Researchers discovered that those who reported drinking at a modest level throughout time, or around one drink per day, were 21% less likely to develop dementia than those who never drank. This was true even after accounting for age, sex, smoking, degree of physical activity, and other demographic characteristics.

According to the study, people who reported continuing to drink moderately—roughly two drinks per day—were 17% less likely to acquire dementia.

When analyzing studies based on medical records, one must exercise caution. In terms of how diseases are recorded and investigated, they can be difficult, according to Isaacson. “There is always a chance of memory problems when you ask someone to recollect their actions, like drinking.”

the risks of drinking more frequently over time
As drinking escalated, the favorable pattern ceased. According to the study, people who drank frequently—three or more drinks per day—were 8% more likely to be given a dementia diagnosis.

Alzheimer’s disease ultraprocessed food wellbeing STOCK
These foods may boost your risk of developing dementia, according to a study.
Heavy drinkers had a 12% lower chance of developing Alzheimer’s disease and an 8% lower chance of developing dementia from any cause if they gradually cut back on their drinking to a moderate level.

But according to Isaacson, people struggle to gauge how much alcohol they are consuming.

For instance, people don’t actually watch how much wine they pour, according to Isaacson. “They may believe they are drinking a standard-sized wine glass, but every time they actually consume a glass and a half. They have drunk three glasses of wine if they consume two of those pours. That is not modest or moderate consumption anymore.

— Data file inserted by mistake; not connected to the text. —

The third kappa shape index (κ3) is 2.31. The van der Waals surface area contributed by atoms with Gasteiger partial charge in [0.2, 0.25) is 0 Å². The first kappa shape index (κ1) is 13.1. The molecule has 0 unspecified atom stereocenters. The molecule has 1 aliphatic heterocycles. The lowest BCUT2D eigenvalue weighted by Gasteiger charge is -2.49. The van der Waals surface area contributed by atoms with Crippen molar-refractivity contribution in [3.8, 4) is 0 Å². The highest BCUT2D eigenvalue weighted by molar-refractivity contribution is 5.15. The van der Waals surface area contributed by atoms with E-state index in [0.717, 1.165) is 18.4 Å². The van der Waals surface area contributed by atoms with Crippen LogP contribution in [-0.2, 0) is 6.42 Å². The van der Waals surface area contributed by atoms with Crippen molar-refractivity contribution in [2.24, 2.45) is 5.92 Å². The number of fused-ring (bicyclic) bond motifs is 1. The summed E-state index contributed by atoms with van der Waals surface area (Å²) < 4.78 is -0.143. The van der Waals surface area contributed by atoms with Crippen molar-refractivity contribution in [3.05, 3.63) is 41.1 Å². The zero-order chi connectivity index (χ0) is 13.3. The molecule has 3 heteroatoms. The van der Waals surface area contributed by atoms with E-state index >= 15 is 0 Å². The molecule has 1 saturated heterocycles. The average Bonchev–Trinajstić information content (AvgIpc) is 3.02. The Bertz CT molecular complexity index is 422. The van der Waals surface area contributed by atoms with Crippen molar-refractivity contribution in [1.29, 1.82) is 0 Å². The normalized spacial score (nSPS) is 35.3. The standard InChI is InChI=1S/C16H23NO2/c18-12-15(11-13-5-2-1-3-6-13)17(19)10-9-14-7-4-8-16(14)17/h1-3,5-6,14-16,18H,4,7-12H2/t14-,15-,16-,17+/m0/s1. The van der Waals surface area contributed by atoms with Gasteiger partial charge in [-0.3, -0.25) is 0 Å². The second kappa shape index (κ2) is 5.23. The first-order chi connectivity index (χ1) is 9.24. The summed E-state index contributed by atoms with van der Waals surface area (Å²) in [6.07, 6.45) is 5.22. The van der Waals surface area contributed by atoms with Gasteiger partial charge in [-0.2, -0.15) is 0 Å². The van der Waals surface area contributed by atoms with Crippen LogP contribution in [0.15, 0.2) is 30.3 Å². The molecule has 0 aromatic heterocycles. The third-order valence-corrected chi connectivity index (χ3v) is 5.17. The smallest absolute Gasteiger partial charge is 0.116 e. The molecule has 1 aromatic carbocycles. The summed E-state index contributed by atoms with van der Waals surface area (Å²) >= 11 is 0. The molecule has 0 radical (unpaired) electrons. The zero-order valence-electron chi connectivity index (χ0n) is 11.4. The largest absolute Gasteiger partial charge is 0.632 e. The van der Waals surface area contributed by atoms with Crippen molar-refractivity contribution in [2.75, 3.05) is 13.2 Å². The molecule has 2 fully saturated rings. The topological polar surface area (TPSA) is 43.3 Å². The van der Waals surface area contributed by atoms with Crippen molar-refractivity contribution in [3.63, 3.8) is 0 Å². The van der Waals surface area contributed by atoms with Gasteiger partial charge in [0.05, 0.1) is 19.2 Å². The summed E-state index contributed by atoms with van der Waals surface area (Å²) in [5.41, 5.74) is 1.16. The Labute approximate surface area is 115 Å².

Additionally, a lot of people who consider themselves moderate drinkers only indulge on the weekends. Studies reveal that binge drinking is on the rise everywhere, including among adults.

It would be considered a moderate alcohol intake, according to Isaacson, if a person had five drinks each on Saturday and Sunday. “To me, that is not the same as having a glass of wine with dinner five days a week, which slows consumption,” said the author.

The current study also discovered a link between light drinking at first and a lower risk of Alzheimer’s and all-cause dementia, “which, to our knowledge, has never been reported in previous investigations,” the authors said.

self-blood pressure measurement
Utilizing blood pressure medication may lessen the chance of dementia.
But according to Jeon, “none of the current health recommendations supports beginning alcohol consumption.” She said that since the study was observational, cause and effect could not be established.

Additional research is need to confirm these relationships further, according to Jeon, because “our findings about an initiation of light alcohol intake cannot be easily transferred into clinical advice.”

According to a March 2022 study, drinking even one pint of beer or glass of wine a day can cause the brain’s overall volume to decrease, with the harm getting worse the more often you drink.

According to a previous study, participants between the ages of 40 and 69 who drank a pint of beer or a 6-ounce glass of wine every day for a month looked to have brains that were two years older than those who drank only half a beer.

If a person was abstaining from alcohol, Isaacson stated, “I’ve never personally counseled that somebody start consuming moderate amounts of alcohol.” But there isn’t really a one-size-fits-all strategy for counseling a patient about alcohol use.

Leave a Reply

Your email address will not be published. Required fields are marked *